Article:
Child Safety Recalls

CPSC Issues Warning For Braided Crib Bumpers Due To Suffocation Hazard to Infants

The U.S. Consumer Product Safety Commission (CPSC) is asking parents and caregivers to immediately cease the use of braided crib bumpers sold exclusively on Amazon by XHJRI-US. These seemingly innocent crib accessories pose a significant suffocation hazard to infants, and their use contradicts guidelines in the federal Safe Sleep for Babies Act.

CPSC Issues Warning For Braided Crib Bumpers Due To Suffocation Hazard to Infants

Despite CPSC’s Notice of Violation issued to the seller, XHJRI-US of China, the firm has yet to initiate a recall or offer a solution to rectify the issue. Consumers who have purchased these products will be directly notified of the hazard.

Sold on from April 2022 to November 2023, these braided crib bumpers ranged in price from $20 to $123. CPSC’s evaluation of the gray 157-inch braided crib bumper, along with other models, determined that all variations of the company’s braided crib bumpers, spanning different sizes and colors, are subject to the federal ban. Notably, these bumpers lack any distinguishing markings or labels and are crafted from four strands braided into a single length of fabric. Available in eight sizes ranging from 39.3 inches to 196 inches, these seemingly innocent products harbor a potentially fatal risk.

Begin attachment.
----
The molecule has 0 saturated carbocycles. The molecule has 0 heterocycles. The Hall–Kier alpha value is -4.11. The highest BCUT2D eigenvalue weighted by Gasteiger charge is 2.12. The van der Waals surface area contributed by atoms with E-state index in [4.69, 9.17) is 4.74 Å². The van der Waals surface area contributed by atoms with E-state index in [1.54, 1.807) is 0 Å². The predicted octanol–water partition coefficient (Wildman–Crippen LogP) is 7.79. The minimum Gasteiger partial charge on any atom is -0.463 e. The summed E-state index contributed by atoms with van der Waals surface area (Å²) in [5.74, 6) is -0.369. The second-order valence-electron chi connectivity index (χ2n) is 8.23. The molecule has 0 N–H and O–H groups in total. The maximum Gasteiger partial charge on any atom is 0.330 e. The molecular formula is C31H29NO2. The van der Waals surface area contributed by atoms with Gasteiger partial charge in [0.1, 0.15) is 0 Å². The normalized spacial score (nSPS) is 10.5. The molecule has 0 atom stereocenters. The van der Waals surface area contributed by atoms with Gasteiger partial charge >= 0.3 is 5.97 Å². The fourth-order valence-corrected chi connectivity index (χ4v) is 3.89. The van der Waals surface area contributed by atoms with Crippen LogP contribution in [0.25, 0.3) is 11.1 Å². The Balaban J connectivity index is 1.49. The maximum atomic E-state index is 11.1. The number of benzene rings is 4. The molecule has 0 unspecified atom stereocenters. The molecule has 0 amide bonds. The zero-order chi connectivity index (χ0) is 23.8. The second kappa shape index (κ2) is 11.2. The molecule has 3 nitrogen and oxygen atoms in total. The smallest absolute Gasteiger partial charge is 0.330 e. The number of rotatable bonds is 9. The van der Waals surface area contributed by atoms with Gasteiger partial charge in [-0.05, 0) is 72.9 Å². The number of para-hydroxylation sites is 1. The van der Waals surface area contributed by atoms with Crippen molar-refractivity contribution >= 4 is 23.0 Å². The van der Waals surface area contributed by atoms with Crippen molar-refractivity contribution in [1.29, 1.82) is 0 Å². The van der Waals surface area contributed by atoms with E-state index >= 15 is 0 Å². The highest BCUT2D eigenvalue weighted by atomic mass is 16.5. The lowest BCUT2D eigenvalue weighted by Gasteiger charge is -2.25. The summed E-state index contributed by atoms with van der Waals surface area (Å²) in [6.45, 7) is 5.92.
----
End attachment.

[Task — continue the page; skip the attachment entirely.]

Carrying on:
The Safe Sleep for Babies Act, implemented on November 12, 2022, prohibits crib bumpers as hazardous products. CPSC is asking consumers to discontinue the use of all XHJRI braided bumpers, regardless of when they were manufactured or purchased.

Parents and caregivers are advised to dismantle the braid, cut the strands, and appropriately dispose of the bumpers.

Furthermore, parents and caregivers need to remember the following:

  • Optimal sleeping conditions for infants include a firm, flat surface within a crib, bassinet, or play yard.
  • The use of a fitted sheet is recommended, while blankets, pillows, padded crib bumpers, or other items should be avoided in an infant’s sleeping environment.
  • Infants should always be placed on their backs to sleep. If an infant falls asleep in an inclined or upright position, they should be promptly moved to a safe sleep environment featuring a firm, flat surface such as a crib, bassinet, or play yard.

There are dozens of sellers on Amazon and Etsy that sell this product so it’s unknown if this recall is specific to this product or the style completely.

Regardless of the seller, this product poses a suffocation risk because the baby can roll into the weave and potentially suffocate.

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About the author

Lisa Arneill

Founder of Growing Your Baby and World Traveled Family. Canadian mom of 2 boys, photo addict, lover of bulldogs, and museumgoer. Always looking for our next vacation spot!

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